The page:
Around the same time, Cameron and his title company began researching the history behind some of Tucson’s old landmarks and commissioned a local artist, E. MacConnell, to sketch what they looked like in their heyday. For about six months, a series of weekly advertisements, featuring drawings of places such as Reid’s Opera House, Ft. Lowell and the Silver Lake Mill, ran in the newspaper and later were compiled into a book, “Landmarks of the Old Pueblo.”

The year 1952 saw expansion of Arizona Land Title & Trust Co. with the opening of an east-side branch at 3539-41 E. Speedway. Within three years, Cameron had extended his enterprise into Cochise County and also became president of Lane Title and Trust Co. of Phoenix, which did business in Maricopa and Pinal counties and became a subsidiary of Arizona Land Title and Trust Co.

Although he divided his time between Phoenix and Tucson, Cameron continued to reside in the Old Pueblo. By 1955, he had sold his ranch and moved his family to a home east of the Catalina Highway. The U-shaped, ranch-style dwelling of burnt adobe was designed by noted architect Josias Joesler (namesake of Joesler Court).

The following year, ground was broken for the new Arizona Land Title Building at the northwest corner of Stone Avenue and Alameda Street. Notables such a Arizona Gov. Ernest W. McFarland, Congressman Stewart Udall and Tucson Mayor Don Hummel used gold-painted shovels with the date of the ceremony, Sept. 4, 1956. More than a year later, the firm and its approximately 65 employees moved into the main floor and basement of the nine-story, self-titled building, which would also lease space to law, insurance and architect firms as well as to KTKT radio station and the Thunderbird Jewelry Shop.

Further growth led to a new escrow office being opened in Sierra Vista in 1960, and later Cameron’s title company acquired offices in Casa Grande and Kingman.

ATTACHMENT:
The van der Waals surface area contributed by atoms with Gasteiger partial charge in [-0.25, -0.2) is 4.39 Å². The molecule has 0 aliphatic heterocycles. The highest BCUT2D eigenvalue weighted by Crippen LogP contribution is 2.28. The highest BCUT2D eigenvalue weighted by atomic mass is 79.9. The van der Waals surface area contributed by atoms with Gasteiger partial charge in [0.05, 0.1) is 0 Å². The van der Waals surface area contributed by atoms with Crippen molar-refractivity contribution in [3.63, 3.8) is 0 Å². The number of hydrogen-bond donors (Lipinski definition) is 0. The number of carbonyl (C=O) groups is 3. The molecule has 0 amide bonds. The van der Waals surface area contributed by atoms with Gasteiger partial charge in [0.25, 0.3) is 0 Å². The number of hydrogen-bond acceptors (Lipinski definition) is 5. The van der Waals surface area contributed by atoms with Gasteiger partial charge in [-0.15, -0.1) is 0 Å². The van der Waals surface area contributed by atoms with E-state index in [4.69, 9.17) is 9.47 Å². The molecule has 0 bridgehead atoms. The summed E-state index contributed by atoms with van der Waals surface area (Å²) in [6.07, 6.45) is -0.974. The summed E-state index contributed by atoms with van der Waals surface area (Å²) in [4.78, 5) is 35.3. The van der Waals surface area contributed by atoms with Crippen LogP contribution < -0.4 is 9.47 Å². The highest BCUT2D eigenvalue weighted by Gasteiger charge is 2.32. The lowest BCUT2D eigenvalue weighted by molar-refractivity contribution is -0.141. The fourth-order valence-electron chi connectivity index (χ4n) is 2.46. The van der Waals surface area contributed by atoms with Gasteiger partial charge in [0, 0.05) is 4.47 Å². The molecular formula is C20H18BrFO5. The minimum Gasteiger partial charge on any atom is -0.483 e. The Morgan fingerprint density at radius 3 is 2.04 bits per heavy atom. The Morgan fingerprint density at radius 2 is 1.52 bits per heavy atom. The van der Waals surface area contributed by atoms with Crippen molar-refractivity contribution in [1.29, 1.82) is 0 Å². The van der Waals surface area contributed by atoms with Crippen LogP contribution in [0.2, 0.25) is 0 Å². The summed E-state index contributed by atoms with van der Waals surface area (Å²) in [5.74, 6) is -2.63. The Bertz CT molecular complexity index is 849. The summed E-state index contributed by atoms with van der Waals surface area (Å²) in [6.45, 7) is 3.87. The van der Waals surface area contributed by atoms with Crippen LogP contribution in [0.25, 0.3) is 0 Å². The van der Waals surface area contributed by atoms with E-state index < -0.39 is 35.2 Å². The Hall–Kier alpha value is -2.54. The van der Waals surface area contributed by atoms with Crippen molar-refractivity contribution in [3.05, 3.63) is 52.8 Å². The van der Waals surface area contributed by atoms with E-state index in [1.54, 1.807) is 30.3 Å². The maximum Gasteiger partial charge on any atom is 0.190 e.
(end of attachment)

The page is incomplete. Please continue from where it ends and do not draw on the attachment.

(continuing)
Outside of work, Cameron was passionate about community involvement. He was president of the board of directors in 1950-1952 for Tucson Medical Center, guiding the hospital through some tough financial times, including a necessary $500,000 fundraising campaign to pay off debt to keep the doors open, and raising funds for future medical facility expansion. He worked with John Sundt of Sundt Construction Inc. and Margaret Sanger Slee, founder of Planned Parenthood, to raise money for the hospital.

His son Bruce described how his father spent his leisure time: “He loved golf and as a member of the Tucson Country Club developed many friendships with local businessmen. Included in these were Roy Drachman, Alex Jacome, Leon Levy, Ted Schoenhair and H.P. Tovrea.”

In 1967, Cameron once again became involved in real estate, this time with partner Charles Richardson, when they purchased Maxon Construction Co., whose name was soon changed to the Tucson-Green Valley Development Co. Don Maxon and brother Norman Maxon were the early developers of the planned retirement community of Green Valley.

The next year, Cameron became very ill and was no longer able to run the company he founded; the reins were turned over to long-time employee John B. Wilkie.

Cameron died in March 1989.

David Leighton is a historian and author of the book “The History of the Hughes Missile Plant in Tucson, 1947-1960.” If you have a street to suggest or a story to share contact him at